Skip to main content Accessibility help

Empirical comparison of subgroup effects in conventional and individual patient data meta-analyses

  • Laura Koopman (a1), Geert J. M. G. van der Heijden (a1), Arno W. Hoes (a1), Diederick E. Grobbee (a1) and Maroeska M. Rovers (a1)...


Objectives: Individual patient data (IPD) meta-analyses have been proposed as a major improvement in meta-analytic methods to study subgroup effects. Subgroup effects of conventional and IPD meta-analyses using identical data have not been compared. Our objective is to compare such subgroup effects using the data of six trials (n = 1,643) on the effectiveness of antibiotics in children with acute otitis media (AOM).

Methods: Effects (relative risks, risk differences [RD], and their confidence intervals [CI]) of antibiotics in subgroups of children with AOM resulting from (i) conventional meta-analysis using summary statistics derived from published data (CMA), (ii) two-stage approach to IPD meta-analysis using summary statistics derived from IPD (IPDMA-2), and (iii) one-stage approach to IPD meta-analysis where IPD is pooled into a single data set (IPDMA-1) were compared.

Results: In the conventional meta-analysis, only two of the six studies were included, because only these reported on relevant subgroup effects. The conventional meta-analysis showed larger (age < 2 years) or smaller (age ≥ 2 years) subgroup effects and wider CIs than both IPD meta-analyses (age < 2 years: RDCMA -21 percent, RDIPDMA-1 -16 percent, RDIPDMA-2 -15 percent; age ≥2 years: RDCMA -5 percent, RDIPDMA-1 -11 percent, RDIPDMA-2 -11 percent). The most important reason for these discrepant results is that the two studies included in the conventional meta-analysis reported outcomes that were different both from each other and from the IPD meta-analyses.

Conclusions: This empirical example shows that conventional meta-analyses do not allow proper subgroup analyses, whereas IPD meta-analyses produce more accurate subgroup effects. We also found no differences between the one- and two-stage meta-analytic approaches.



Hide All
1. Appelman, CL, Claessen, JQ, Touw-Otten, FW, et al. Co-amoxiclav in recurrent acute otitis media: Placebo controlled study. BMJ. 1991;303:1450-1452.
2. Burke, P, Bain, J, Robinson, D, et al. Acute red ear in children: Controlled trial of non-antibiotic treatment in general practice. BMJ. 1991;303:558-562.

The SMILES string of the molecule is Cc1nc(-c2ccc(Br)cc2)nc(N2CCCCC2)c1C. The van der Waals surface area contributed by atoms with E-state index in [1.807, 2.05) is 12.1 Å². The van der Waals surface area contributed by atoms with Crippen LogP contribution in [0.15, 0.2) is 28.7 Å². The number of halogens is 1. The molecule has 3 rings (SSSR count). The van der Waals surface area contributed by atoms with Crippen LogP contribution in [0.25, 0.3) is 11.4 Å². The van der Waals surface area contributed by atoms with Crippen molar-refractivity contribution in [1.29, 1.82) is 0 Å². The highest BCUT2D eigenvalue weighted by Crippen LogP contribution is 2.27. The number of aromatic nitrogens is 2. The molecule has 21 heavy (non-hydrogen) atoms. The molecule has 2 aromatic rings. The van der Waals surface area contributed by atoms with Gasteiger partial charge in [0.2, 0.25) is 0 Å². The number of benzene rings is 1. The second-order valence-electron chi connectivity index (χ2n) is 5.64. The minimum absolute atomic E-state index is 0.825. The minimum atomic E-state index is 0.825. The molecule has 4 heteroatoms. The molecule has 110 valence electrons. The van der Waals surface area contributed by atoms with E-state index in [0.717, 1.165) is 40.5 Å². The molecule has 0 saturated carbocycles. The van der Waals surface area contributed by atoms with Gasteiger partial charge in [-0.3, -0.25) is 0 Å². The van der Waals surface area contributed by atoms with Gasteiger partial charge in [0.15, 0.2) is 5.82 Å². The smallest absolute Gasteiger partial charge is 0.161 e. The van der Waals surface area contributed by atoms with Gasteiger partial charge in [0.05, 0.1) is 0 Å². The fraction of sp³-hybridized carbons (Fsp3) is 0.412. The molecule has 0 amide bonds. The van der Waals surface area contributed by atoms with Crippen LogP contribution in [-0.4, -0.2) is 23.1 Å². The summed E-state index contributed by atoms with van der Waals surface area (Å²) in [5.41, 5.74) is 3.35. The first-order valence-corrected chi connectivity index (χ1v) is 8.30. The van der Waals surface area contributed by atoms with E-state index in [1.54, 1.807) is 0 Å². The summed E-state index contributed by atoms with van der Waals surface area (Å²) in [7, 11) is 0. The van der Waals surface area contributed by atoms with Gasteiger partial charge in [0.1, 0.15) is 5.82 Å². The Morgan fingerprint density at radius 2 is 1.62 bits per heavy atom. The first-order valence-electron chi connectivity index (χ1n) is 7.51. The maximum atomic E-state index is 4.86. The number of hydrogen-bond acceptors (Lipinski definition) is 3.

3. Clarke, MJ, Stewart, LA. Obtaining individual patient data from randomised controlled trials. In: Egger, M, Smith, GD, Altman, DG, eds. Systematic reviews in health care: Meta-analysis in context. London: BMJ Publishing Group; 2001:109-121.
4. Damoiseaux, RA, Van Balen, FA, Hoes, AW, et al. Primary care based randomized, double blind trial of amoxicillin versus placebo for acute otitis media in children aged under 2 years. BMJ. 2000;320:350-354.
5. Jeng, GT, Scott, JR, Burmeister, LF. A comparison of meta-analytic results using literature vs individual patient data; paternal cell immunization for recurrent miscarriage. JAMA. 1995;274:830-836.
6. Le Saux, N, Gaboury, I, Baird, M, et al. A randomized, double-blind, placebo-controlled noninferiority trial of amoxicillin for clinically diagnosed acute otitis media in children 6 months to 5 years of age. CMAJ. 2005;172:335-341.
7. Little, P, Gould, C, Williamson, I, et al. Pragmatic randomised controlled trial of two prescribing strategies for childhood acute otitis media. BMJ. 2001;322:336-342.
8. McCormick, DP, Chonmaitree, T, Pittman, C, et al. Nonsevere acute otitis media: A clinical trial comparing outcomes of watchful waiting versus immediate antibiotic treatment. Pediatrics. 2005;115:1455-1465.
9. Olkin, I, Sampson, A. Comparison of meta-analysis versus analysis of variance of individual patient data. Biometrics. 1998;54:317-322.
10. Rovers, MM, Glasziou, P, Appelman, CL, et al. Antibiotics for acute otitis media: A meta-analysis with individual patient data. Lancet. 2006;368:1429-1435.
11. Simmonds, MC, Higgins, JP, Stewart, LA, et al. Meta-analysis of individual patient data from randomized trials: A review of methods used in practice. Clin Trials. 2005;2:209-217.
12. Smith, CT, Williamson, PR, Marson, AG. An overview of methods and empirical comparison of aggregate data and individual patient data results for investigating heterogeneity in meta-analysis of time-to-event outcomes. J Eval Clin Pract. 2005;11:468-478.
13. Steinberg, KK, Smith, SJ, Stroup, DF, et al. Comparison of effect estimates from a meta-analysis of summary data from published studies and from a meta-analysis using individual patient data for ovarian cancer studies. Am J Epidemiol. 1997;145:917-925.
14. Stewart, LA, Parmar, MK. Meta-analysis of the literature or of individual data: Is there a difference? Lancet. 1993;341:418-422.
15. Stewart, LA, Tierney, JF. To IPD or not to IPD? Advantages and disadvantages of systematic reviews using individual patient data. Eval Health Prof. 2002;25:76-97.



Full text views

Total number of HTML views: 0
Total number of PDF views: 0 *
Loading metrics...

Abstract views

Total abstract views: 0 *
Loading metrics...

* Views captured on Cambridge Core between <date>. This data will be updated every 24 hours.

Usage data cannot currently be displayed